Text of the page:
Maryland AG: ‘Election Integrity’ Commission’s Request Is ‘Repugnant’

UNITED STATES - JUNE 12: Maryland Attorney General Brian Frosh, left, and D.C. Attorney General Karl Racine, conduct a news conference on a lawsuit they've filed against President Donald Trump alleging he violated emoluments clauses in the Constitution by accepting foreign payments through his businesses on June 12, 2017. (Photo By Tom Williams/CQ Roll Call)
Tom Williams/CQPHO

Maryland Attorney Brian Frosh (D) on Monday informed President Donald Trump’s bogus “election integrity” commission that the state would not comply with its request to hand over sensitive voter data.

To fulfill the request, Frosh said, Maryland’s board of elections would have to violate state law.

“The assistant attorneys general representing the State Board of Elections have considered the request to the Board for the personal information of millions of voters and have determined that the requested disclosure is prohibited by law,” Frosh wrote in a statement Monday. “These lawyers have advised the State Board of its obligations.”

Frosh said he found the request “repugnant,” and that “it appears designed only to intimidate voters and to indulge President Trump’s fantasy that he won the popular vote.”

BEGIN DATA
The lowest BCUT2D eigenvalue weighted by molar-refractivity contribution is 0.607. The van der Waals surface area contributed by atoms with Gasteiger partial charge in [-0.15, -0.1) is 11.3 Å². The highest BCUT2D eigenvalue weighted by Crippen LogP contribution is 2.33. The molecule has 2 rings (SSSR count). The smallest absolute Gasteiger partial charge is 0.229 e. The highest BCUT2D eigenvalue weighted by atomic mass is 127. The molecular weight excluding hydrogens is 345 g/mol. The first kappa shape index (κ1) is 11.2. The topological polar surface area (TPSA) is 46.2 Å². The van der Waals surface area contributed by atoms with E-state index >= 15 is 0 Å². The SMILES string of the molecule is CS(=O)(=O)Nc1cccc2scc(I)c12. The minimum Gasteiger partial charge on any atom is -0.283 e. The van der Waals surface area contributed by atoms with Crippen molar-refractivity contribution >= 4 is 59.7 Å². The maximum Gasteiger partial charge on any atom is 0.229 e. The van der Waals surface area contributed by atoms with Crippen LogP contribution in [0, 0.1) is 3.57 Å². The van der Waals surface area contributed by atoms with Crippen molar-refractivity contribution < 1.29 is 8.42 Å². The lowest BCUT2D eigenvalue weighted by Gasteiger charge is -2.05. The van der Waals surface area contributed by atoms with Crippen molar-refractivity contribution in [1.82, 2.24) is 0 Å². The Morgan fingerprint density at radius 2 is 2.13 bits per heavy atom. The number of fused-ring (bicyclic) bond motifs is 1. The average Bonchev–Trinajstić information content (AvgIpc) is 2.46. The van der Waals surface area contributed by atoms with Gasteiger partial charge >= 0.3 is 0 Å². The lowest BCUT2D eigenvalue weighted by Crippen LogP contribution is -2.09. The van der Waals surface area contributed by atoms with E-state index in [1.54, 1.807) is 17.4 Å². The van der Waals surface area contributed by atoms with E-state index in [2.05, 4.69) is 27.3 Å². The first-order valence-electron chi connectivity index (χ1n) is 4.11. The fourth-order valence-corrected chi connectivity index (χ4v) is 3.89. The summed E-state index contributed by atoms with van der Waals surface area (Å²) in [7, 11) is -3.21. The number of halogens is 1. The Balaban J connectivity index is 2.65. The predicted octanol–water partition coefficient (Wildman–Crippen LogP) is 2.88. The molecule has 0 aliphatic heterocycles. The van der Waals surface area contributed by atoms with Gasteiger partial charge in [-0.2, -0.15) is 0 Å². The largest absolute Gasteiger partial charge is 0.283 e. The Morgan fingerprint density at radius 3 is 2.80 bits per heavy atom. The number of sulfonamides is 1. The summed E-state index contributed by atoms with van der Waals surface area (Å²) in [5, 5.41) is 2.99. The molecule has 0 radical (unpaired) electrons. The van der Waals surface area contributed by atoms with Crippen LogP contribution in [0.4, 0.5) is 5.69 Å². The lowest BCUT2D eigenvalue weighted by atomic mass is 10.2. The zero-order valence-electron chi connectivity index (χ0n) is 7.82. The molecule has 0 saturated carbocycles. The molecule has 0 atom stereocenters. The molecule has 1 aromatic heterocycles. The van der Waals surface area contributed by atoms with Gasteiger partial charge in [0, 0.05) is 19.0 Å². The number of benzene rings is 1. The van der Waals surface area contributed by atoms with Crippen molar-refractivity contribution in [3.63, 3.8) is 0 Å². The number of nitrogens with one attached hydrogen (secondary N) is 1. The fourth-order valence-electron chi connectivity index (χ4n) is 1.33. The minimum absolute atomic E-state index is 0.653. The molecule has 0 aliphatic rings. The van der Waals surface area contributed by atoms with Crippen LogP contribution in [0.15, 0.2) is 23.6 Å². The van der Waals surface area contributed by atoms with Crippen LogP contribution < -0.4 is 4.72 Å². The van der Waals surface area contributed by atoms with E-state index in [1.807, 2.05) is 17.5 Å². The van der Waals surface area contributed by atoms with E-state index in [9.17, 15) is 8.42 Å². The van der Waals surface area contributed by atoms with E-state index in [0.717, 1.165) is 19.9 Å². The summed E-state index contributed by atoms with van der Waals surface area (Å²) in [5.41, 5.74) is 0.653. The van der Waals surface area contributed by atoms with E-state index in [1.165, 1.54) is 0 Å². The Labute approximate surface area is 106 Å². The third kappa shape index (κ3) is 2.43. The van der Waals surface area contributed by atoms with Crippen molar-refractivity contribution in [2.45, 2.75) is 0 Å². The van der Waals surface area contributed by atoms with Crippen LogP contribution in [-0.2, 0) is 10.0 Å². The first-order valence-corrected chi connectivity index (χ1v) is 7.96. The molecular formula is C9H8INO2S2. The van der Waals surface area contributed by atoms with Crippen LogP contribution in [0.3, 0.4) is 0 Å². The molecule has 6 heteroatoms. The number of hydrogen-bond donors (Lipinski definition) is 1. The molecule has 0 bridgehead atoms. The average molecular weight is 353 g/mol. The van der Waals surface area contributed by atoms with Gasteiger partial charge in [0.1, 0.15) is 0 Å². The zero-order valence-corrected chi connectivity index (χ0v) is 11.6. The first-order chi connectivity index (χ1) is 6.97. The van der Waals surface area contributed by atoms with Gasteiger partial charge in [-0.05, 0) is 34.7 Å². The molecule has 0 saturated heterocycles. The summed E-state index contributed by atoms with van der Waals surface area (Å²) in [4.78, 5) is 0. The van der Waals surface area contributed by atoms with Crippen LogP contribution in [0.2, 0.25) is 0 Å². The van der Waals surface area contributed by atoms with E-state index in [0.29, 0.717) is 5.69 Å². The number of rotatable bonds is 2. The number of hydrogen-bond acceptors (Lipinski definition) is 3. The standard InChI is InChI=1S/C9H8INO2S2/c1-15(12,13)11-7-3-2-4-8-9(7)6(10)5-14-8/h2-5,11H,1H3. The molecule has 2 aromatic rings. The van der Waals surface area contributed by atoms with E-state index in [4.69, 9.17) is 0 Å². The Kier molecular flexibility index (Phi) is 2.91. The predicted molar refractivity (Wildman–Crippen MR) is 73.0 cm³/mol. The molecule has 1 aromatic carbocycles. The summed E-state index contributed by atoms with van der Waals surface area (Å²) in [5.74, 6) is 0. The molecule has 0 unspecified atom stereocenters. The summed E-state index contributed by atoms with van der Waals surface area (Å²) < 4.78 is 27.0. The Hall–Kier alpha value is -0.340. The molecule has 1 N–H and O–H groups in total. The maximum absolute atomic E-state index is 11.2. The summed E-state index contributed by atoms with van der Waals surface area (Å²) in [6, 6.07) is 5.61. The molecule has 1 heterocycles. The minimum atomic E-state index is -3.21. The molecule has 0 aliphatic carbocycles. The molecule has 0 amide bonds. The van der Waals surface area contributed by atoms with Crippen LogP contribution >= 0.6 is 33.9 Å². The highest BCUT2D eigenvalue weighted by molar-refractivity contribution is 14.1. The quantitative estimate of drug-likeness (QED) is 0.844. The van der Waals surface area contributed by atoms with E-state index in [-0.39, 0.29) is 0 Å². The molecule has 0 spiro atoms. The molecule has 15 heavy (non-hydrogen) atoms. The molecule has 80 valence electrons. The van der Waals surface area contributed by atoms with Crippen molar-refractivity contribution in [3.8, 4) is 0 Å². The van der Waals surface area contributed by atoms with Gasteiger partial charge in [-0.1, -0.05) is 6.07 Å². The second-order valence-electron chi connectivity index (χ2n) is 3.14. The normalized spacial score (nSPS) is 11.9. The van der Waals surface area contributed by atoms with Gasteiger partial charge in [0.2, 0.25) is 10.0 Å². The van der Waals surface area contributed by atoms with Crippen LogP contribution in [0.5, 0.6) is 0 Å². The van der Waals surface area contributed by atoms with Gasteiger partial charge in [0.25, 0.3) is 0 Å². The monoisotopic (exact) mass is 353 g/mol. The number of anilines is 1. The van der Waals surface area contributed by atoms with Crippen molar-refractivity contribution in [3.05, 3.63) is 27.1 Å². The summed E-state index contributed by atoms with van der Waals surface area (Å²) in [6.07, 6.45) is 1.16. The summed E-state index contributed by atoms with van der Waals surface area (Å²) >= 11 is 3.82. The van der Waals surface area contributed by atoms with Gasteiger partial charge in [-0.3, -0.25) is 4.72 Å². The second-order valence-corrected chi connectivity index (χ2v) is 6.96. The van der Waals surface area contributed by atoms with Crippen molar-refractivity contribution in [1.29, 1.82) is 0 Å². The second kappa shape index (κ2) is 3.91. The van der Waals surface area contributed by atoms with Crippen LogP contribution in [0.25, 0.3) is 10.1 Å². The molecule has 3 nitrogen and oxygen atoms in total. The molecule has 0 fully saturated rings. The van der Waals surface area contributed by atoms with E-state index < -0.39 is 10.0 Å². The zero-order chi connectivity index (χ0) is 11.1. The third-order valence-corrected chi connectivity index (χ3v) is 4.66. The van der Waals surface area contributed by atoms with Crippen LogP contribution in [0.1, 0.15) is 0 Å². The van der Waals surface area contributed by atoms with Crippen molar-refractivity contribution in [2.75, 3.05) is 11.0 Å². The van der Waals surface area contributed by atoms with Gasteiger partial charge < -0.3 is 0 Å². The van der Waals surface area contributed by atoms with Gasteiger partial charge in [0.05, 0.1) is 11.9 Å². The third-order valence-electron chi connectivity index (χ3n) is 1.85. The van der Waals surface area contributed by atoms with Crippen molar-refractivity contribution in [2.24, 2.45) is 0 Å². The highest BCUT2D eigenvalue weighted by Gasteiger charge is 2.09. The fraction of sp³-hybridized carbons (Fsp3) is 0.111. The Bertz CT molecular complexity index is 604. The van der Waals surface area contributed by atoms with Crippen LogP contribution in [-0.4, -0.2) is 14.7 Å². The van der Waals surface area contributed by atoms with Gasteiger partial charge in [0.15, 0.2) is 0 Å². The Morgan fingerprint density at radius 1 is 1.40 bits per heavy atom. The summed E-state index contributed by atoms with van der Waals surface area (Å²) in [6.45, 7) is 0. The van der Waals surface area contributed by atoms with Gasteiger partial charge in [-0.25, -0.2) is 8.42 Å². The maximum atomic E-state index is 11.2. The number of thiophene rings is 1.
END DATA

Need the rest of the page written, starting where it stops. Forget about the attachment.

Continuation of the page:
“Repeating incessantly a false story of expansive voter fraud, and then creating a commission to fuel that narrative, does not make it any more true,” he continued. “There is no evidence that the integrity of the 2016 election in Maryland — or any other state — was compromised by voter fraud. I urge Governor Hogan and the State Board of Elections to speak out against this effort and to reject any further attempt to intimidate voters and obtain their personal information.”

“I will continue to take all necessary steps to protect the private personal information of Maryland voters and the integrity of Maryland’s voting process,” Frosh concluded.

Maryland joined a number of states that will not comply with all or parts of the commission’s data request because it does not comply with state law — including Indiana and Kansas, the respective home states of the commission’s chair and vice chair.

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